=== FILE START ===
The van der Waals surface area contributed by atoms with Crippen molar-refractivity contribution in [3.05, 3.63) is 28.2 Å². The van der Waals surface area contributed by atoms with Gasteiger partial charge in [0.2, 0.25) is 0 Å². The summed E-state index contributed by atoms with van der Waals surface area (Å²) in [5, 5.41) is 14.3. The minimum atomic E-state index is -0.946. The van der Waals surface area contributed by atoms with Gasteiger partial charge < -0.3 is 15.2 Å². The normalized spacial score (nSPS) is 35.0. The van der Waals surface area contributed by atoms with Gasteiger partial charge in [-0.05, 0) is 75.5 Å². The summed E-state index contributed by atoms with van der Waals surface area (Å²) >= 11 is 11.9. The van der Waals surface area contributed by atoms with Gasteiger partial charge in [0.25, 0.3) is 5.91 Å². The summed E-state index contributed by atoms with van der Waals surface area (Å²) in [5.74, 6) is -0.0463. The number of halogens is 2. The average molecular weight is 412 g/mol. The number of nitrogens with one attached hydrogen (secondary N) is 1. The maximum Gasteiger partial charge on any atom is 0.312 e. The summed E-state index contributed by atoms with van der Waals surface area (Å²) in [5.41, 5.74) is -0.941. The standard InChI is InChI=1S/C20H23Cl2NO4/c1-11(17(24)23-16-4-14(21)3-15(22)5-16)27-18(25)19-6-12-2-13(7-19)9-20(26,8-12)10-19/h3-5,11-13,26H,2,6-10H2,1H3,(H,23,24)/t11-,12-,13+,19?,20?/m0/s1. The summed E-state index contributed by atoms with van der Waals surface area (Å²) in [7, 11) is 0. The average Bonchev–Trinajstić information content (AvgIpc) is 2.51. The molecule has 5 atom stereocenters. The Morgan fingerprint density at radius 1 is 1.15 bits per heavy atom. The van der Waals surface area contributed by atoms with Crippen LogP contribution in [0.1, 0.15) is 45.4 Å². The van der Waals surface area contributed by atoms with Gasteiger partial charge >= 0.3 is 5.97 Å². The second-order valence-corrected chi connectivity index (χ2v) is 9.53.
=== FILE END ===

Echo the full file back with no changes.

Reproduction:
The van der Waals surface area contributed by atoms with Crippen molar-refractivity contribution in [3.05, 3.63) is 28.2 Å². The van der Waals surface area contributed by atoms with Gasteiger partial charge in [0.2, 0.25) is 0 Å². The summed E-state index contributed by atoms with van der Waals surface area (Å²) in [5, 5.41) is 14.3. The minimum atomic E-state index is -0.946. The van der Waals surface area contributed by atoms with Gasteiger partial charge < -0.3 is 15.2 Å². The normalized spacial score (nSPS) is 35.0. The van der Waals surface area contributed by atoms with Gasteiger partial charge in [-0.05, 0) is 75.5 Å². The summed E-state index contributed by atoms with van der Waals surface area (Å²) >= 11 is 11.9. The van der Waals surface area contributed by atoms with Gasteiger partial charge in [0.25, 0.3) is 5.91 Å². The summed E-state index contributed by atoms with van der Waals surface area (Å²) in [5.74, 6) is -0.0463. The number of halogens is 2. The average molecular weight is 412 g/mol. The number of nitrogens with one attached hydrogen (secondary N) is 1. The maximum Gasteiger partial charge on any atom is 0.312 e. The summed E-state index contributed by atoms with van der Waals surface area (Å²) in [5.41, 5.74) is -0.941. The standard InChI is InChI=1S/C20H23Cl2NO4/c1-11(17(24)23-16-4-14(21)3-15(22)5-16)27-18(25)19-6-12-2-13(7-19)9-20(26,8-12)10-19/h3-5,11-13,26H,2,6-10H2,1H3,(H,23,24)/t11-,12-,13+,19?,20?/m0/s1. The summed E-state index contributed by atoms with van der Waals surface area (Å²) in [7, 11) is 0. The average Bonchev–Trinajstić information content (AvgIpc) is 2.51. The molecule has 5 atom stereocenters. The Morgan fingerprint density at radius 1 is 1.15 bits per heavy atom. The van der Waals surface area contributed by atoms with Crippen LogP contribution in [0.1, 0.15) is 45.4 Å². The van der Waals surface area contributed by atoms with Gasteiger partial charge >= 0.3 is 5.97 Å². The second-order valence-corrected chi connectivity index (χ2v) is 9.53.